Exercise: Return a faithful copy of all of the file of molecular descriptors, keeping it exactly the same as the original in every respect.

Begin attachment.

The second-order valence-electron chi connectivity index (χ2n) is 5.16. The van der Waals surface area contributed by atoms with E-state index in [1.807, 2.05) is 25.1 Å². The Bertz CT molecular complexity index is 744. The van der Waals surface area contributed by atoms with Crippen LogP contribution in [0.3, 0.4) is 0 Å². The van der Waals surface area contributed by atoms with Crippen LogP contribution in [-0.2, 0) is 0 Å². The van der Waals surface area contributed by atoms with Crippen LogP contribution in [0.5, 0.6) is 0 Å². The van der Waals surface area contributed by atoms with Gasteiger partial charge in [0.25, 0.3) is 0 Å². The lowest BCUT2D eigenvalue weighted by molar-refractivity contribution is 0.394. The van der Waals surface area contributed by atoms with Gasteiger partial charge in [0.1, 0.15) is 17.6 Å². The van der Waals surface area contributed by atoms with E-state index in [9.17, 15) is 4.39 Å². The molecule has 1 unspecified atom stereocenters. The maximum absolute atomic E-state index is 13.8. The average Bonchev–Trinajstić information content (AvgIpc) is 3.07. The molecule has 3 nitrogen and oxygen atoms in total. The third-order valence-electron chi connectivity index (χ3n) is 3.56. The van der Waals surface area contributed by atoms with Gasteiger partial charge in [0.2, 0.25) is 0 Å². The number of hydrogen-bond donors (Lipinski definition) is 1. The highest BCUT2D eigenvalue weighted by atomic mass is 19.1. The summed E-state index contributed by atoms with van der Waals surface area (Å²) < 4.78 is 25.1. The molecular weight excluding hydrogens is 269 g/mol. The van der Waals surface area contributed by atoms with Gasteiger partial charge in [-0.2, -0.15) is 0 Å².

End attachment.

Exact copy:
The second-order valence-electron chi connectivity index (χ2n) is 5.16. The van der Waals surface area contributed by atoms with E-state index in [1.807, 2.05) is 25.1 Å². The Bertz CT molecular complexity index is 744. The van der Waals surface area contributed by atoms with Crippen LogP contribution in [0.3, 0.4) is 0 Å². The van der Waals surface area contributed by atoms with Crippen LogP contribution in [-0.2, 0) is 0 Å². The van der Waals surface area contributed by atoms with Crippen LogP contribution in [0.5, 0.6) is 0 Å². The van der Waals surface area contributed by atoms with Gasteiger partial charge in [0.25, 0.3) is 0 Å². The lowest BCUT2D eigenvalue weighted by molar-refractivity contribution is 0.394. The van der Waals surface area contributed by atoms with Gasteiger partial charge in [0.1, 0.15) is 17.6 Å². The van der Waals surface area contributed by atoms with E-state index in [9.17, 15) is 4.39 Å². The molecule has 1 unspecified atom stereocenters. The maximum absolute atomic E-state index is 13.8. The average Bonchev–Trinajstić information content (AvgIpc) is 3.07. The molecule has 3 nitrogen and oxygen atoms in total. The third-order valence-electron chi connectivity index (χ3n) is 3.56. The van der Waals surface area contributed by atoms with Gasteiger partial charge in [0.2, 0.25) is 0 Å². The number of hydrogen-bond donors (Lipinski definition) is 1. The highest BCUT2D eigenvalue weighted by atomic mass is 19.1. The summed E-state index contributed by atoms with van der Waals surface area (Å²) < 4.78 is 25.1. The molecular weight excluding hydrogens is 269 g/mol. The van der Waals surface area contributed by atoms with Gasteiger partial charge in [-0.2, -0.15) is 0 Å².